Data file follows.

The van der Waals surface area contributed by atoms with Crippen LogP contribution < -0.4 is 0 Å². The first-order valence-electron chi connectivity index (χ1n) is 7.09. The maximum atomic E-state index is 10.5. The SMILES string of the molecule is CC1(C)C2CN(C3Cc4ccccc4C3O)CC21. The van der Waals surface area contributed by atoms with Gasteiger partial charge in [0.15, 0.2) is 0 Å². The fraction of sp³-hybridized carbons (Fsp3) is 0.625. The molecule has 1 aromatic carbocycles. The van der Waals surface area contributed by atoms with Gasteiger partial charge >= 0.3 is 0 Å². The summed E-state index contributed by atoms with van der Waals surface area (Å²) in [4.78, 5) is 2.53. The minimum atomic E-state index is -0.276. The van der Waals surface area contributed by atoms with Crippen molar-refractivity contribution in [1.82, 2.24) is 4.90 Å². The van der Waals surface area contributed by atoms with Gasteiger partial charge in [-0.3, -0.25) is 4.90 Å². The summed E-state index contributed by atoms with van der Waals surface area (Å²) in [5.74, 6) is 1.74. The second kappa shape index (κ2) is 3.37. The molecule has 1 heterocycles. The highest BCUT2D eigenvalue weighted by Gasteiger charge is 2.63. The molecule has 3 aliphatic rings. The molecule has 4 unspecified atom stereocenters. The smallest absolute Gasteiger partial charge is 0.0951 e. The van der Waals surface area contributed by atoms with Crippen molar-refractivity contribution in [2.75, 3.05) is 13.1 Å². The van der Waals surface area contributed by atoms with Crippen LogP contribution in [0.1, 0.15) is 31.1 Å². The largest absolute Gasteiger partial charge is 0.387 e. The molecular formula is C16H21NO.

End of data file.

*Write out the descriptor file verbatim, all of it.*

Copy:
The van der Waals surface area contributed by atoms with Crippen LogP contribution < -0.4 is 0 Å². The first-order valence-electron chi connectivity index (χ1n) is 7.09. The maximum atomic E-state index is 10.5. The SMILES string of the molecule is CC1(C)C2CN(C3Cc4ccccc4C3O)CC21. The van der Waals surface area contributed by atoms with Gasteiger partial charge in [0.15, 0.2) is 0 Å². The fraction of sp³-hybridized carbons (Fsp3) is 0.625. The molecule has 1 aromatic carbocycles. The van der Waals surface area contributed by atoms with Gasteiger partial charge >= 0.3 is 0 Å². The summed E-state index contributed by atoms with van der Waals surface area (Å²) in [4.78, 5) is 2.53. The minimum atomic E-state index is -0.276. The van der Waals surface area contributed by atoms with Crippen molar-refractivity contribution in [1.82, 2.24) is 4.90 Å². The van der Waals surface area contributed by atoms with Gasteiger partial charge in [-0.3, -0.25) is 4.90 Å². The summed E-state index contributed by atoms with van der Waals surface area (Å²) in [5.74, 6) is 1.74. The second kappa shape index (κ2) is 3.37. The molecule has 1 heterocycles. The highest BCUT2D eigenvalue weighted by Gasteiger charge is 2.63. The molecule has 3 aliphatic rings. The molecule has 4 unspecified atom stereocenters. The smallest absolute Gasteiger partial charge is 0.0951 e. The van der Waals surface area contributed by atoms with Crippen molar-refractivity contribution in [2.75, 3.05) is 13.1 Å². The van der Waals surface area contributed by atoms with Crippen LogP contribution in [0.1, 0.15) is 31.1 Å². The largest absolute Gasteiger partial charge is 0.387 e. The molecular formula is C16H21NO.